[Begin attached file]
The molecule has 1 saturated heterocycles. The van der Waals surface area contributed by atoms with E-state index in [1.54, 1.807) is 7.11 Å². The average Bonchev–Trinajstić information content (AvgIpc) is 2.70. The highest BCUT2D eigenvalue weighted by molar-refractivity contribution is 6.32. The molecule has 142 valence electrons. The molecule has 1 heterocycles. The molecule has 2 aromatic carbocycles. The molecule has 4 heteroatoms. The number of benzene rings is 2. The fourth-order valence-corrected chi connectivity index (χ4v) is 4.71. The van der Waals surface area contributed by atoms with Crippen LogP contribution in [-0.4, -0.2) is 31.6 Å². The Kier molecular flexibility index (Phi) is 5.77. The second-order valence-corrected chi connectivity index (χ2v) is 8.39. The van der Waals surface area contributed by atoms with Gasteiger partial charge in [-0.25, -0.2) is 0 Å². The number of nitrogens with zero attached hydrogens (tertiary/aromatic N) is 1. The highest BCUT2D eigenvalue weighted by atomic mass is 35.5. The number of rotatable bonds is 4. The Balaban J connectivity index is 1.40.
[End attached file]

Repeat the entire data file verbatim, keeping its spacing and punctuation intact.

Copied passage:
The molecule has 1 saturated heterocycles. The van der Waals surface area contributed by atoms with E-state index in [1.54, 1.807) is 7.11 Å². The average Bonchev–Trinajstić information content (AvgIpc) is 2.70. The highest BCUT2D eigenvalue weighted by molar-refractivity contribution is 6.32. The molecule has 142 valence electrons. The molecule has 1 heterocycles. The molecule has 2 aromatic carbocycles. The molecule has 4 heteroatoms. The number of benzene rings is 2. The fourth-order valence-corrected chi connectivity index (χ4v) is 4.71. The van der Waals surface area contributed by atoms with Crippen LogP contribution in [-0.4, -0.2) is 31.6 Å². The Kier molecular flexibility index (Phi) is 5.77. The second-order valence-corrected chi connectivity index (χ2v) is 8.39. The van der Waals surface area contributed by atoms with Gasteiger partial charge in [-0.25, -0.2) is 0 Å². The number of nitrogens with zero attached hydrogens (tertiary/aromatic N) is 1. The highest BCUT2D eigenvalue weighted by atomic mass is 35.5. The number of rotatable bonds is 4. The Balaban J connectivity index is 1.40.